“I want to encourage you not to give up,” he said. “I still plan to be on the front lines along with every single one of you.”

Despite fierce thunderstorms earlier in the evening that sent supporters and press scrambling for cover, Gillum’s supporters remained positive throughout the night.

Terry McQueen, a 20-year-old attending FAMU, sported an “I voted” sticker as he walked into Gillum’s event with a group of friends.

“He’s a rattler,” McQueen said, referring to the school’s mascot. “He’s black. He has the power and the platform to be the first black governor of Florida.”

McQueen’s main issue was Gillum’s promise to raise wages for teachers across the state.

“As the child of an educator, I have no reason not to stand for that,” he said. “As someone studying to become an educator myself, I have no reason not to stand for that.”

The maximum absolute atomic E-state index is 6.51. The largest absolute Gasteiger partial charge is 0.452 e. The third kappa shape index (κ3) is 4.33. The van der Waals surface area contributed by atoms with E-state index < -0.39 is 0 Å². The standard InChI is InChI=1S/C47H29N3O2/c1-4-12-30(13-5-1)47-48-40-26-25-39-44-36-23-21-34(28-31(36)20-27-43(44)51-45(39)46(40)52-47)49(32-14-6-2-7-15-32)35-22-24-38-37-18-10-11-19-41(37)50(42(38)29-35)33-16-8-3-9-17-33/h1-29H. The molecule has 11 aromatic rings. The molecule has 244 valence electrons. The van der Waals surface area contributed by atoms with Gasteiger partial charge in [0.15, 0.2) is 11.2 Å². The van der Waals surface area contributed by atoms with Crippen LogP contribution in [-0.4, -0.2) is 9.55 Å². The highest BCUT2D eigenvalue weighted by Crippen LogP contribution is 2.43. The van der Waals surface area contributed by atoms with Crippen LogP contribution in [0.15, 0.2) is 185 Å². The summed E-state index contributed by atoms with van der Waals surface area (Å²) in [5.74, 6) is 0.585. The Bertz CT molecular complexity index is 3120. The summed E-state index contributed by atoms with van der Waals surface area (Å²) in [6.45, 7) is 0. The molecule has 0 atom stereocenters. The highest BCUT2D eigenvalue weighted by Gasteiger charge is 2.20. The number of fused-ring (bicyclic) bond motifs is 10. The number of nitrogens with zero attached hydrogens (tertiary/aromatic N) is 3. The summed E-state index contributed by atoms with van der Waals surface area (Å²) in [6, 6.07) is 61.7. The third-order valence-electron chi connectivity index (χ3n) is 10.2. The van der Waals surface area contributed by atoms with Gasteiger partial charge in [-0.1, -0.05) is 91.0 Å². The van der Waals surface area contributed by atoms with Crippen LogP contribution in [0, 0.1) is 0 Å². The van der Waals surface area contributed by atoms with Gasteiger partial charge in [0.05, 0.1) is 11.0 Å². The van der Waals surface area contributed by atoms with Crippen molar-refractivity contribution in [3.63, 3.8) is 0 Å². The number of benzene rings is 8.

McQueen allowed for the possibility of a Gillum loss.

“If it doesn’t happen, at least he tried,” he said.

Heather Chapman and Tracy Merlin, who traveled six hours to attend the event, said they would not be deterred by Gillum’s loss. The two said their activism will continue.

“It will only amplify,” said Merlin, a teacher in Broward County.

“I need state mandates that are funded,” she said, referring to the need to adequately fund education in the state. “We’ve had 20 years of unfunded mandates.”

“We hold our politicians accountable,” Chapman added. “We go to D.C. and Tallahassee … Personally I’m going to be at the school board meetings.”